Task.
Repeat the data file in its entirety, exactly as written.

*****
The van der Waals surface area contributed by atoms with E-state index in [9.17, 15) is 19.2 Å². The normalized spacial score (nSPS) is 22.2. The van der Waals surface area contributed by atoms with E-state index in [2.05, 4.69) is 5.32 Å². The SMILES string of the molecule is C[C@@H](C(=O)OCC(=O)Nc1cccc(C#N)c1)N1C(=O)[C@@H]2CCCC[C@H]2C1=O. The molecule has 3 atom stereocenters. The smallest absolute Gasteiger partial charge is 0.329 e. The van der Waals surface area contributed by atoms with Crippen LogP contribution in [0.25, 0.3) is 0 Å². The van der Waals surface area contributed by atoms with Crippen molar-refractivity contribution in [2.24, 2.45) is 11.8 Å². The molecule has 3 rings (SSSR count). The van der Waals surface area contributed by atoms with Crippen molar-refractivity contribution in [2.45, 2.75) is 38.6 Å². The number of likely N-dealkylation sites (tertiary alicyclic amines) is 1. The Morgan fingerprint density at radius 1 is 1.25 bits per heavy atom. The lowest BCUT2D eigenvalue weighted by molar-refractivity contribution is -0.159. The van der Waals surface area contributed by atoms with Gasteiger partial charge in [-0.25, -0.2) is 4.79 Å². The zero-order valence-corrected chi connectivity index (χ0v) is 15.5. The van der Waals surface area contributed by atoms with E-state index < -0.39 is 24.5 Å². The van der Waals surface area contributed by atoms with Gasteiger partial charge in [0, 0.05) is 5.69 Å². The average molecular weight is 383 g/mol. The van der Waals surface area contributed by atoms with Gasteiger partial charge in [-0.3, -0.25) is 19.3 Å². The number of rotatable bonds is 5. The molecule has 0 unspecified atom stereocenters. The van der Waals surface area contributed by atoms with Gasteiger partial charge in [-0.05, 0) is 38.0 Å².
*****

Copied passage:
The van der Waals surface area contributed by atoms with E-state index in [9.17, 15) is 19.2 Å². The normalized spacial score (nSPS) is 22.2. The van der Waals surface area contributed by atoms with E-state index in [2.05, 4.69) is 5.32 Å². The SMILES string of the molecule is C[C@@H](C(=O)OCC(=O)Nc1cccc(C#N)c1)N1C(=O)[C@@H]2CCCC[C@H]2C1=O. The molecule has 3 atom stereocenters. The smallest absolute Gasteiger partial charge is 0.329 e. The van der Waals surface area contributed by atoms with Crippen LogP contribution in [0.25, 0.3) is 0 Å². The van der Waals surface area contributed by atoms with Crippen molar-refractivity contribution in [2.24, 2.45) is 11.8 Å². The molecule has 3 rings (SSSR count). The van der Waals surface area contributed by atoms with Crippen molar-refractivity contribution in [2.45, 2.75) is 38.6 Å². The number of likely N-dealkylation sites (tertiary alicyclic amines) is 1. The Morgan fingerprint density at radius 1 is 1.25 bits per heavy atom. The lowest BCUT2D eigenvalue weighted by molar-refractivity contribution is -0.159. The van der Waals surface area contributed by atoms with Gasteiger partial charge in [-0.25, -0.2) is 4.79 Å². The zero-order valence-corrected chi connectivity index (χ0v) is 15.5. The van der Waals surface area contributed by atoms with E-state index < -0.39 is 24.5 Å². The van der Waals surface area contributed by atoms with Gasteiger partial charge in [0, 0.05) is 5.69 Å². The average molecular weight is 383 g/mol. The van der Waals surface area contributed by atoms with Gasteiger partial charge in [-0.3, -0.25) is 19.3 Å². The number of rotatable bonds is 5. The molecule has 0 unspecified atom stereocenters. The van der Waals surface area contributed by atoms with Gasteiger partial charge in [-0.05, 0) is 38.0 Å².